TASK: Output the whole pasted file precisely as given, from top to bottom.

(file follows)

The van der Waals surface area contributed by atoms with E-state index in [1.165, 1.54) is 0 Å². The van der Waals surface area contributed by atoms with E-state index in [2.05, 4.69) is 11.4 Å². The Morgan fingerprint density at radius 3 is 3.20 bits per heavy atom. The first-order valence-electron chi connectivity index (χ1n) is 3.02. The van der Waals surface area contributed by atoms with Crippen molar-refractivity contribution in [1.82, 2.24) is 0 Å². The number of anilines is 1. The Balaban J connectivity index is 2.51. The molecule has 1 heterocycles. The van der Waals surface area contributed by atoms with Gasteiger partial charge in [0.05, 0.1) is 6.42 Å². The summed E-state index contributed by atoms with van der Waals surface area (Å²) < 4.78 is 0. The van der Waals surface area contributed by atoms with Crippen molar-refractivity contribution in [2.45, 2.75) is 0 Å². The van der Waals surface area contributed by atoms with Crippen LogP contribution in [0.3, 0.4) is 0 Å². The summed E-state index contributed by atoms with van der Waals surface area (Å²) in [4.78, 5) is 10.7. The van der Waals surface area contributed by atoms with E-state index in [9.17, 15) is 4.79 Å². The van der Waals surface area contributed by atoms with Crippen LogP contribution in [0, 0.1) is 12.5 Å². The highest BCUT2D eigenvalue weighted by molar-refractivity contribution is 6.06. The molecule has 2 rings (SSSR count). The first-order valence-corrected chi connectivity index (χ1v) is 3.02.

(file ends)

The van der Waals surface area contributed by atoms with E-state index in [1.165, 1.54) is 0 Å². The van der Waals surface area contributed by atoms with E-state index in [2.05, 4.69) is 11.4 Å². The Morgan fingerprint density at radius 3 is 3.20 bits per heavy atom. The first-order valence-electron chi connectivity index (χ1n) is 3.02. The van der Waals surface area contributed by atoms with Crippen molar-refractivity contribution in [1.82, 2.24) is 0 Å². The number of anilines is 1. The Balaban J connectivity index is 2.51. The molecule has 1 heterocycles. The van der Waals surface area contributed by atoms with Gasteiger partial charge in [0.05, 0.1) is 6.42 Å². The summed E-state index contributed by atoms with van der Waals surface area (Å²) < 4.78 is 0. The van der Waals surface area contributed by atoms with Crippen molar-refractivity contribution in [2.45, 2.75) is 0 Å². The van der Waals surface area contributed by atoms with Crippen LogP contribution in [0.3, 0.4) is 0 Å². The summed E-state index contributed by atoms with van der Waals surface area (Å²) in [4.78, 5) is 10.7. The van der Waals surface area contributed by atoms with E-state index in [9.17, 15) is 4.79 Å². The van der Waals surface area contributed by atoms with Crippen LogP contribution in [0, 0.1) is 12.5 Å². The highest BCUT2D eigenvalue weighted by molar-refractivity contribution is 6.06. The molecule has 2 rings (SSSR count). The first-order valence-corrected chi connectivity index (χ1v) is 3.02.